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Choosing the Right Domain Name:
a Marketing Perspective

all you need to know about domain names (and some you don't need to know, but is interesting anyway)


Important note
I do not profess to be a legal expert. For full and accurate information on specific details of legal issues with regard to domain names you should contact a qualified lawyer/attorney. For this reason I've kept this chapter short - effectively pointing out those topics about which you should seek qualified legal advice.

Before registering any domain name for your business and/or organization you should perform due diligence on that name to check that it is not a registered trademark, patent or recognized brand. Of course, you might argue that 'owners' of such names should have already registered the relevant domain names - but perhaps they have registered only their country TLD and you are in a different region. What you don't want is a court case several years down the line when that organization diversifies into your country, or they finally get round to enforcing their trademark and you have to change your domain name on a site for which you have spent years developing its online brand.

In most cases a simple Google search on the term will be sufficient - but if big money is concerned, having qualified folk check the relevant legal registrations (eg patents) is advisable. And don't forget new trademarks are registered every day, so if you come up with a 'unique' domain name it will be worthwhile taking the necessary steps to secure it for the future.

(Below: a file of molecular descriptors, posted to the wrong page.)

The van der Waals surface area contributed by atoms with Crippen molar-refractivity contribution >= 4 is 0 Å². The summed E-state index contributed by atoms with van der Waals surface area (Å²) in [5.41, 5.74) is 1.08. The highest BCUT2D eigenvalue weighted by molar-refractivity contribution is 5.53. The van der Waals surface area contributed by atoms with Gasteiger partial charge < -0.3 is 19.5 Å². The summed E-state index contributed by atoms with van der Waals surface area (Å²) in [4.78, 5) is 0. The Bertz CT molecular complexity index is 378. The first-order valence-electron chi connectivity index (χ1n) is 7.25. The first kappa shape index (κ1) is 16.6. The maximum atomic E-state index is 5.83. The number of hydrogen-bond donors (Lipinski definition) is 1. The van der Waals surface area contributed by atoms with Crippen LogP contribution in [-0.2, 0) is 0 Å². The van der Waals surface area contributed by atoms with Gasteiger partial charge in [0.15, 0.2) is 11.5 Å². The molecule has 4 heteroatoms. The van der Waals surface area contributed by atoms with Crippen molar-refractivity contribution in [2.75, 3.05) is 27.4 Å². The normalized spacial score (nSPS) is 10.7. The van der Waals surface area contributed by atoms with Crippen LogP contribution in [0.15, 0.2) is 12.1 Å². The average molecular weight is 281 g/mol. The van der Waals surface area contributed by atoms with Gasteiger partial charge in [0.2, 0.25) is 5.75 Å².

calling the wrong [i]tune
In 2000 the domain name was registered by CyberBritain Holdings. This was some three years before Apple registered the domain name and launched iTunes in the States (the UK campaign following a year later), but only a month before the iTunes trademark was registered. Early in 2005, Nominet responded to Apple's complaint and ruled that the name be transferred to Apple. It would seem that Nominet considered that the registering of the name was more than a lucky guess - though CyberBritian's offer to sell the domain to Napster, a competitor of Apple's iTunes service, and also that for a short time redirecting to would seem to have had some bearing in the decision.

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Copyright copyright 2009 Alan Charlesworth. All rights reserved.
International Standard Book Number: 978-1-4452-0538-0
No part of this publication may be reproduced, stored in a retrieval system or transmitted in any form or by any means electronic, mechanical, photocopying, recording or otherwise without the prior permission of the author.
Every effort has been made to make this book as complete and as accurate as possible, but no warranty or fitness is implied. The information provided is on an 'as is' basis. No responsibility is assumed by the author for any injury and/or damage to persons or property as a matter of products liability, negligence or otherwise, or from any use or operation of any methods, products, instructions or ideas contained in the material herein.
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